Abiy’s most pressing issue is how to build and fortify local alignment to pursue the (somewhat vague) policies of the PP, and to engage in constitutional changes that will limit ethnic federalism. He has already altered the structures, budgets, and directives of significant federal and regional security sectors,22Addis Standard. 2020. “PM Abiy sees new leadership in entire security sector foreign ministry” from https://addisstandard.com/news-alert-unprecedented-move-by-pm-abiy-sees-new-leadership-in-entire-security-sector-foreign-ministry/; Ahmed Soliman, 2018. “Ethiopia’s Prime Minister Shows Knack for Balancing Reform and Continuity.” Chatham House Expert Comment.; Africa Confidential, “Abiy tests the military” Vol 59, no. 9. and he has upended the representation of groups and elites in both federal and regional offices.23Addisu Lashitew. 8 November 2019. Ethiopia Will Explode if It Doesn’t Move Beyond Ethnic-Based Politics. Foreign Policy https://foreignpolicy.com/2019/11/08/ethiopia-will-explode-if-abiy-ahmed-doesnt-move-beyond-ethnic-based-politics/ His original path to power required a reorganization of a central elite coalition, rather than a replacement of elites and interests.24Africa Confidential. “Abiy makes a promising start” in Vol 59, no 7. https://www.africa-confidential.com/article/id/12289/Abiy_makes_a_promising_start This has destabilized a system that was built upon “hierarchical, stratified, competitive and polarized”25Sarah Vaughan (2011) Revolutionary democratic state-building: party, state and people in the EPRDF’s Ethiopia, Journal of Eastern African Studies, 5:4, 619-640, DOI: 10.1080/17531055.2011.642520 for a discussion of the different phases through which EPRDF cultivated and built national-local structures through which to govern. P 261. ethno-regional imbalance, Tigrayan dominance, and state repression. Ethiopia’s constitution pre-determines who can participate in politics through its current provisions about territorial administrations and the ethno-political determinants of authority. Elites engage in politics through their coordinated ethnic-regional parties and positions.26ICG, 2009. ‘Ethnic Federalism and its Discontents”. Africa Report N°153 – 4 September 2009 This system creates a zero-sum game at the top whereby regional elites contest the proportion of positions and proximity to the leader. At the subnational level, the main avenue to achieving power and authority lies in the establishment of a territorial administration, which — according to the constitution — is advanced through an ethno-territorial dominance logic. The result is that Ethiopian politics became firmly entrenched in ethno-regional contestation at the national level, and ethno-territorial dominance contests at the subnational level.27ICG, 2009. ‘Ethnic Federalism and its Discontents”. Africa Report N°153 – 4 September 2009 The present system, though, has adopted many features of the former EPRDF period, while creating new winners and losers in the process.28See Sarah Vaughan (2011) Revolutionary democratic state-building: party, state and people in the EPRDF’s Ethiopia, Journal of Eastern African Studies, 5:4, 619-640, DOI: 10.1080/17531055.2011.642520 for a discussion of the different phases through which EPRDF cultivated and built national-local structures through which to govern.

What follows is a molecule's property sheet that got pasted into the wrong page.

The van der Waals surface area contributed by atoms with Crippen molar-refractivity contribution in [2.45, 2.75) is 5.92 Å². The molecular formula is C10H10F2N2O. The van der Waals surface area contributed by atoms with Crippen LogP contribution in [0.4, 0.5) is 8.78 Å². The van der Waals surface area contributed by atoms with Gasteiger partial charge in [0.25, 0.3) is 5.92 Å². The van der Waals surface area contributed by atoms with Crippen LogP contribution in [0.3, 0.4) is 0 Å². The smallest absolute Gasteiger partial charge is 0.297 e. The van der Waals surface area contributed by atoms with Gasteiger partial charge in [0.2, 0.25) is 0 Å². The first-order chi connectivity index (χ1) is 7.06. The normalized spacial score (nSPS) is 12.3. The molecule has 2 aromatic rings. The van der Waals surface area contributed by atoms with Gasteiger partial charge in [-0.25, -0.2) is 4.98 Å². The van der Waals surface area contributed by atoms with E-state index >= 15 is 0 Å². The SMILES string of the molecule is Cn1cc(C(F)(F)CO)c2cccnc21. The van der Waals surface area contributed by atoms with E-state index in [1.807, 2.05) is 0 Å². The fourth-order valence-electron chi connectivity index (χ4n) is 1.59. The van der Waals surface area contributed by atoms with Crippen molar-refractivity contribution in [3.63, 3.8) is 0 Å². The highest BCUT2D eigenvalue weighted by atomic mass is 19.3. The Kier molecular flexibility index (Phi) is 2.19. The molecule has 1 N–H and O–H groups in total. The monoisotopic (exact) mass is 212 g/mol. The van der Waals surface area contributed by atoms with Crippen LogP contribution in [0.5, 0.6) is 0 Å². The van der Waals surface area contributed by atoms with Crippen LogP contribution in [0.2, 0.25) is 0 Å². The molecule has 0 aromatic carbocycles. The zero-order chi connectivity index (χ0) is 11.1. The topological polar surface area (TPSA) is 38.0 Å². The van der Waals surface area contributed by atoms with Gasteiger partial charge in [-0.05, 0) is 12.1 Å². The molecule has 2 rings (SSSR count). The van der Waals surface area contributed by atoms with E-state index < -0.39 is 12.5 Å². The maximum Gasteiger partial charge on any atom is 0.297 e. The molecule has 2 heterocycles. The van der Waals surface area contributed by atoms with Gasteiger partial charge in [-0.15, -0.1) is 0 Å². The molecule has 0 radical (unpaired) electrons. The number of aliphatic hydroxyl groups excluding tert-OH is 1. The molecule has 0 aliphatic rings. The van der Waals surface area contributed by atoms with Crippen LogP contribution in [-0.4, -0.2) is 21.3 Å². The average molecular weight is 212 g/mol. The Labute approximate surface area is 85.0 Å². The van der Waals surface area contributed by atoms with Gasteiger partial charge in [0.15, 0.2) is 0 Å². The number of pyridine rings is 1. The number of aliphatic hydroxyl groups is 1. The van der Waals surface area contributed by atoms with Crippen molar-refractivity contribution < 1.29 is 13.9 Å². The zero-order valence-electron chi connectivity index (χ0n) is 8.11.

On the subnational level, the EPRDF was notorious for its extensive system of control.29Further information about the structure of this system can be found in ICG’s 2009 report “Ethiopia: Ethnic Federalism and its Discontents” where on page 18, it states: “The EPRDF’s most effective instrument of local coercion is the kebele structure…. For ordinary Ethiopians, kebele officials and party cadres personify the state in their everyday life. Rural inhabitants’ welfare depends considerably on good relations with kebele officials, who oversee services. Higher-ups in the EPRDF select these officials before they are submitted to popular approval. In daily operations, kebele administrators are aided by model farmers known as “cadres,” militia known as ta taqi (gunmen in Amharic) and party members. At elections, these local officials form the backbone of the EPRDF machine.” This is further supported by footnotes within: (194): “They act as gatekeepers to a wide array of government services, as they are tasked with distributing land, food aid, agricultural inputs, registering residents, marriages, deaths and births, collecting taxes, upholding security, and arbitrating property disputes.” See also T Lyons, (1996) “Closing the Transition.” This report further notes that after the 2008 elections, kebele structures massively expanded to between 100-300 officials (cadres) who determine the distribution of food, agricultural inputs, security, and other forms of patronage, and ‘report irregularities.’ The report further states (p19) that “local party officials and ‘cadres’ are assigned to monitor the everyday activities of their immediate neighbors”, and it effectively operates as an extensive surveillance system. Citizens were patrolled by central party operatives who themselves belonged to an ethno-regional party positioned in a distorted and imbalanced hierarchy of power, largely controlled by a minority group who had effectively centralized authority from the top to the bottom of the state.30Vaughan and Tronnvoll (2003) The Culture of Power in Contemporary Ethiopian Political Life. Stockholm: Sida, 2003. These local gatekeepers for the EPRDF had access to a position, local authority, and patronage; their loyalty was assured by the lack of other political affiliation options, plus the punishment meted out for disloyalty. In kebeles across the country, these cadres were responsible for reporting on a number of households, persons, and their activities.31The number of households and persons that each cadre is responsible for differed in sources and interviews from a low of 1-3 (reportedly in Tigray by an interviewee) to 1 per 5 households (see ICG, 2009 report). Reports were coordinated in systems above the kebele, woreda, and zone levels. Containment and control were the intentions of this system. The government also used excessive violence and development aid to keep local areas compliant and controlled.32Zemelak, A. (2011), Local Governments in Ethiopia: Still an Apparatus of Control? Law, Democracy and Development, Vol.15, pp.1–27. This subnational system is how EPRDF won elections,33Merera Gudina (2011) Elections and democratization in Ethiopia, 1991–2010, Journal of Eastern African Studies, 5:4, 664-680, DOI: 10.1080/17531055.2011.642524 kept out detractors, and mostly limited internal dissension despite extremely unfair political representation and rights for groups across the state.